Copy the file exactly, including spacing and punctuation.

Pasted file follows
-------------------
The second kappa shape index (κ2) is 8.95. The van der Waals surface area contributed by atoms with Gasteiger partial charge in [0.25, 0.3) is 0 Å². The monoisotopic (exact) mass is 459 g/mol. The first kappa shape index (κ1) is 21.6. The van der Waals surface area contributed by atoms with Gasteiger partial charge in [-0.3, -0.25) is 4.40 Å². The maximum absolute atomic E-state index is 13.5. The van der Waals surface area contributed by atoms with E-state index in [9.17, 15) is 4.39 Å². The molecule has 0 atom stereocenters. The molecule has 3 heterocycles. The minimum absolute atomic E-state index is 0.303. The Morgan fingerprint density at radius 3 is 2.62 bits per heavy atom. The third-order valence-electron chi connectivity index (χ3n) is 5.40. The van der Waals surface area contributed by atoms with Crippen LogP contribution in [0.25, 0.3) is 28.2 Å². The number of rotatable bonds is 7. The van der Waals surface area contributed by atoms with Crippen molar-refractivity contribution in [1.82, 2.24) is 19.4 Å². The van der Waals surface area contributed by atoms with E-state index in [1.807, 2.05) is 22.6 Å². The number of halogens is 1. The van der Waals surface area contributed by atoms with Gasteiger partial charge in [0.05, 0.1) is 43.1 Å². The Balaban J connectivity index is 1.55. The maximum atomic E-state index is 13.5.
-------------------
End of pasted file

The second kappa shape index (κ2) is 8.95. The van der Waals surface area contributed by atoms with Gasteiger partial charge in [0.25, 0.3) is 0 Å². The monoisotopic (exact) mass is 459 g/mol. The first kappa shape index (κ1) is 21.6. The van der Waals surface area contributed by atoms with Gasteiger partial charge in [-0.3, -0.25) is 4.40 Å². The maximum absolute atomic E-state index is 13.5. The van der Waals surface area contributed by atoms with E-state index in [9.17, 15) is 4.39 Å². The molecule has 0 atom stereocenters. The molecule has 3 heterocycles. The minimum absolute atomic E-state index is 0.303. The Morgan fingerprint density at radius 3 is 2.62 bits per heavy atom. The third-order valence-electron chi connectivity index (χ3n) is 5.40. The van der Waals surface area contributed by atoms with Crippen LogP contribution in [0.25, 0.3) is 28.2 Å². The number of rotatable bonds is 7. The van der Waals surface area contributed by atoms with Crippen molar-refractivity contribution in [1.82, 2.24) is 19.4 Å². The van der Waals surface area contributed by atoms with E-state index in [1.807, 2.05) is 22.6 Å². The number of halogens is 1. The van der Waals surface area contributed by atoms with Gasteiger partial charge in [0.05, 0.1) is 43.1 Å². The Balaban J connectivity index is 1.55. The maximum atomic E-state index is 13.5.